We black people began using the term “woke” as early as the 1930s, when black musician, Huddie Ledbetter sang it in support of the Scottsboro Boys, 9 black teenagers wrongfully accused of rape. In the 1960s, novelist William Melvin Kelley used it coincidentally in an article about white people appropriating black slang. More recently singer Erykah Badu adjusted it to the way I’ve grown to regard it in the refrain portion of her song “Master Teacher,” which says, “I stay woke.” Without ever giving it any thought, I’ve known the term “woke” as a way to designate those who prioritized African values and culture over Western. Black people who wear their hair natural, pursue knowledge of our lost past and disrupt the flow of our slave-derived culture are considered “woke.” This use of the term “woke” is alive and well today in black America but somehow it has become a white Conservative thing.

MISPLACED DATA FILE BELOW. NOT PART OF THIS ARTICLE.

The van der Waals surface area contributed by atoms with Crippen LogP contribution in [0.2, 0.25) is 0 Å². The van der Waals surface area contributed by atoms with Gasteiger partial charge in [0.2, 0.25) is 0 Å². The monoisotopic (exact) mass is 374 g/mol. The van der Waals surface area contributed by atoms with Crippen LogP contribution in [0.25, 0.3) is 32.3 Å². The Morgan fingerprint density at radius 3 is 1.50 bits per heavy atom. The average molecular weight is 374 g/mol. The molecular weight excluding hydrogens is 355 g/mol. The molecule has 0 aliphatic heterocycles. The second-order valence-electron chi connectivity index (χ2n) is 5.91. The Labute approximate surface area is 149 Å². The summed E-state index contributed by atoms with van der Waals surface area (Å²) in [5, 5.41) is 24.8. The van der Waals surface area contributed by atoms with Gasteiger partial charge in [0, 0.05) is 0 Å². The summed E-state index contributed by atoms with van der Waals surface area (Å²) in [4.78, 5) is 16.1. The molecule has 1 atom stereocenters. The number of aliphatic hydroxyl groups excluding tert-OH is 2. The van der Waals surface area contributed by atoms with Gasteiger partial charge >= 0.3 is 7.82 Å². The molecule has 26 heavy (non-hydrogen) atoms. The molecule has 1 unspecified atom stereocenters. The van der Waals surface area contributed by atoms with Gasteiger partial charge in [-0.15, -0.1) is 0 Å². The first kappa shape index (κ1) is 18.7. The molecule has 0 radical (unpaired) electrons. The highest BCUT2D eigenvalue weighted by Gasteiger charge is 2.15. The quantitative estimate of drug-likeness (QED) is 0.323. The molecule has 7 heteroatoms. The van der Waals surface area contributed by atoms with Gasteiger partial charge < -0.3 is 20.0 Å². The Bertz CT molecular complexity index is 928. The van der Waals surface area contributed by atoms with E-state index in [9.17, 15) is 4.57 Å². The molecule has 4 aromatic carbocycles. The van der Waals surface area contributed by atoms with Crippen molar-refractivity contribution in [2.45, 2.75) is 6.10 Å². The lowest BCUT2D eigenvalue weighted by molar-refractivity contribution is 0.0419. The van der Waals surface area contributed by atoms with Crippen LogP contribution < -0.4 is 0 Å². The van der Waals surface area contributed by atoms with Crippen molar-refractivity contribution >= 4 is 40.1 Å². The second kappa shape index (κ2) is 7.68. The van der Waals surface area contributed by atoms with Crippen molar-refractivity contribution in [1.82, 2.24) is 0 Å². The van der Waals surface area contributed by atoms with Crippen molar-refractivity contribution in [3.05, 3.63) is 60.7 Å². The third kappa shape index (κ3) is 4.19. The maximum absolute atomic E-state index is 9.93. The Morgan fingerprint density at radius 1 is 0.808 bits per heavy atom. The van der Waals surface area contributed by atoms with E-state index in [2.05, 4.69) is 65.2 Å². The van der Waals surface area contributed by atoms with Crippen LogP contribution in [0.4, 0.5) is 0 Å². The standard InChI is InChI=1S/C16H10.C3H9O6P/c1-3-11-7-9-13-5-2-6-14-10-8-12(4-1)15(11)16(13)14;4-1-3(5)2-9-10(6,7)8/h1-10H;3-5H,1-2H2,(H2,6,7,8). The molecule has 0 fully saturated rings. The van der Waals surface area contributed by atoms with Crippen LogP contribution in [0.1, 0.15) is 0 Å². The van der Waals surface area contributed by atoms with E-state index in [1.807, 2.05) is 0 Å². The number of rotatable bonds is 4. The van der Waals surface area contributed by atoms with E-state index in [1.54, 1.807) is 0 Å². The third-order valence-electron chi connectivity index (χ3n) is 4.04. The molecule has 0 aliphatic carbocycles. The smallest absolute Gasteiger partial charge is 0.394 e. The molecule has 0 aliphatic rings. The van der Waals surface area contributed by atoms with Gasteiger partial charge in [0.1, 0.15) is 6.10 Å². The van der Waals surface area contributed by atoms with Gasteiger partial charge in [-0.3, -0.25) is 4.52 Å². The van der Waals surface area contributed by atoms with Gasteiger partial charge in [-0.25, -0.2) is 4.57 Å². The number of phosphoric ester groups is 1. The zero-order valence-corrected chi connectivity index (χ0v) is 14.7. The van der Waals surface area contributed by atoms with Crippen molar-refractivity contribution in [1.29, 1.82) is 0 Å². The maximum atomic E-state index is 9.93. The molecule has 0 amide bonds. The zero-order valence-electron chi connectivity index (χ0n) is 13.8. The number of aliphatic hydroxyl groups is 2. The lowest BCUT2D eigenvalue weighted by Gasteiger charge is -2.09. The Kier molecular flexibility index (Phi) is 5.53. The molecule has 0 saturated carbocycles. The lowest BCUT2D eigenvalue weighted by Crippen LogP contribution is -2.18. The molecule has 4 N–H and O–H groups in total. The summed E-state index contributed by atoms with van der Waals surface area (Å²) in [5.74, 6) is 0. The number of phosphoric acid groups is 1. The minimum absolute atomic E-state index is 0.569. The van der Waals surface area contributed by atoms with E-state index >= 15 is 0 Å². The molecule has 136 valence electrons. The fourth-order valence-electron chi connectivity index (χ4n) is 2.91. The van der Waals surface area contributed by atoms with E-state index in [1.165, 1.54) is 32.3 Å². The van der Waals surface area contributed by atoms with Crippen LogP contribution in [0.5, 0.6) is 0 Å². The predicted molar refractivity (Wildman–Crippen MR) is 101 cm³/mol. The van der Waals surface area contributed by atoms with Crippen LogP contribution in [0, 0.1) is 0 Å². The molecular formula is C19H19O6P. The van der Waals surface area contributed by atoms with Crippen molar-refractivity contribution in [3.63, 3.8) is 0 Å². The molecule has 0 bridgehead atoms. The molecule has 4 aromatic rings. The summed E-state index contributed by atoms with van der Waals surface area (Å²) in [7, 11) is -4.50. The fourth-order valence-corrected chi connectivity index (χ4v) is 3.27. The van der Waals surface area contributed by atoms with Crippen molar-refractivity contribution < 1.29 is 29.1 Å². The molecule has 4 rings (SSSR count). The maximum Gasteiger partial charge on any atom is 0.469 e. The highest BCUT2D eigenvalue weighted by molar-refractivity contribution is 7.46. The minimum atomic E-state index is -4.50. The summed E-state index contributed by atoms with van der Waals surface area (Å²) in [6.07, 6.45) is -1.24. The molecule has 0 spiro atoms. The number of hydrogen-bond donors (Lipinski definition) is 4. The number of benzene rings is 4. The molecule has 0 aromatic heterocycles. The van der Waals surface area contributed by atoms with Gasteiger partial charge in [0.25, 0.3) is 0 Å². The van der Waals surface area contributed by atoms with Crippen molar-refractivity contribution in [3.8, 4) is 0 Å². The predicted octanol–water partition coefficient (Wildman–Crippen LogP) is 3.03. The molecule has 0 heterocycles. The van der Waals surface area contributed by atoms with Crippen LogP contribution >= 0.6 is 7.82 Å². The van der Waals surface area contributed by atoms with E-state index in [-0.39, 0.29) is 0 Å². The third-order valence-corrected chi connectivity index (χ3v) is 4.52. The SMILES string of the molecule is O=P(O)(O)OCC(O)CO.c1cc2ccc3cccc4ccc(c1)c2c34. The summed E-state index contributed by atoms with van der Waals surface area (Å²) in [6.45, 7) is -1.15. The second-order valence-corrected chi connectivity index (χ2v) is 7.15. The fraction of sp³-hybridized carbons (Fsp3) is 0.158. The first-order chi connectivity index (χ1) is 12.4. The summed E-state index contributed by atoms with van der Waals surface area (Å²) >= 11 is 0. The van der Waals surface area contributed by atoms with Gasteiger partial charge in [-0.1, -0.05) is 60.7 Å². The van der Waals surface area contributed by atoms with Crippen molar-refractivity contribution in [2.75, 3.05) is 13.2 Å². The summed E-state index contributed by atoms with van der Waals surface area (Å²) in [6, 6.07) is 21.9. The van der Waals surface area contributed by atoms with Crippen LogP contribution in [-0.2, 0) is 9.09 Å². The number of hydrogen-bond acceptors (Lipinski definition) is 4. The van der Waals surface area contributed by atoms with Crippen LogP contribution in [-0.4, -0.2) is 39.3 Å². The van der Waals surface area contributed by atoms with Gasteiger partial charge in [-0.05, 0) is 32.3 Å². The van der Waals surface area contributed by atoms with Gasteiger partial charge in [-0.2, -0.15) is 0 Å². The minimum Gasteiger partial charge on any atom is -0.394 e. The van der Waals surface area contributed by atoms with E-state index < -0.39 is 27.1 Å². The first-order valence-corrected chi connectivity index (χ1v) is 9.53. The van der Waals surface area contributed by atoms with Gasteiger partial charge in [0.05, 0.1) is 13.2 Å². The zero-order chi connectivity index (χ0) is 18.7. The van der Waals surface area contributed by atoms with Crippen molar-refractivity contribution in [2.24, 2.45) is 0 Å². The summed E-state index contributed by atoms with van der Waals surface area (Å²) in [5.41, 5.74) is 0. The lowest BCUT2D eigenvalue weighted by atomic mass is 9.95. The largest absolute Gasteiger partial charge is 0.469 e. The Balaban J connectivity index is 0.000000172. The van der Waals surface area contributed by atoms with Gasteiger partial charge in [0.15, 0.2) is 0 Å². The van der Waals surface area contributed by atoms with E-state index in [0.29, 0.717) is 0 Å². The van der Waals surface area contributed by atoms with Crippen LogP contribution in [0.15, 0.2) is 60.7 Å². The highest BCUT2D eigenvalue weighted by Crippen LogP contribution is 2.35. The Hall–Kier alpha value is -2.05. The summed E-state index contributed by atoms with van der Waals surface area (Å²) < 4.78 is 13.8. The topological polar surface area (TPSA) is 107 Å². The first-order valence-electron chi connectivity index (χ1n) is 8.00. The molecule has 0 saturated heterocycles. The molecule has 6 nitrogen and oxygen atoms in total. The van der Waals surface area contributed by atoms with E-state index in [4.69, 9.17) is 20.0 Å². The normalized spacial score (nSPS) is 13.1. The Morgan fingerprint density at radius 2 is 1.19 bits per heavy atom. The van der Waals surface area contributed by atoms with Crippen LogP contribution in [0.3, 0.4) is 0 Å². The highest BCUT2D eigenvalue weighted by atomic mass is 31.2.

The phrase “Cancel Culture” is a product of none other than Dave Chappelle. He birthed this term into existence in his 2019 Netflix special “Sticks and Stones.” Although we don’t realize it, Mr. Chappelle’s special was a crossroads moment in American social culture because it broke the unchecked momentum of minority movements. Until then the #metoo movement had nearly complete reign over the professional lives of many white men. Bear in mind that the pre-#metoo status quo was the opposite in that white male benefit of doubt had nearly complete reign over public and legal regard for women’s claims of sexual harassment or rape; the women were automatically doubted and the man accused given automatic benefit of doubt. Once the #metoo movement picked up steam, anyone with any connection to any woman could be destroyed professionally by a mere accusation. Anyone or any organization that attempted to quantify the wrongness of an alleged offense would be considered one with the offender, so understandably, women began seeking to have their wrongs, regardless of how valid, righted. Senator Al Franken resigned from the Senate because he made a gesture of grabbing Leeaan Tweeden’s breasts despite a flak Jacket standing as a barrier between his hands an her private parts. While the gesture was tasteless and immature, he did not grab her breasts; no one wanted to determine where an implied gesture ended and actual sexual assault began for fear of being run over by the #metoo train. She was also allowed to give an uncontested account of how he forced-kissed her while rehearsing for a play. Based solely on her story, which could be true, a good and effective Senator was forced to resign. The #metoo movement meant nothing was questionable anymore and women’s claims were to be regarded as factual regardless of what mitigating circumstances came to light.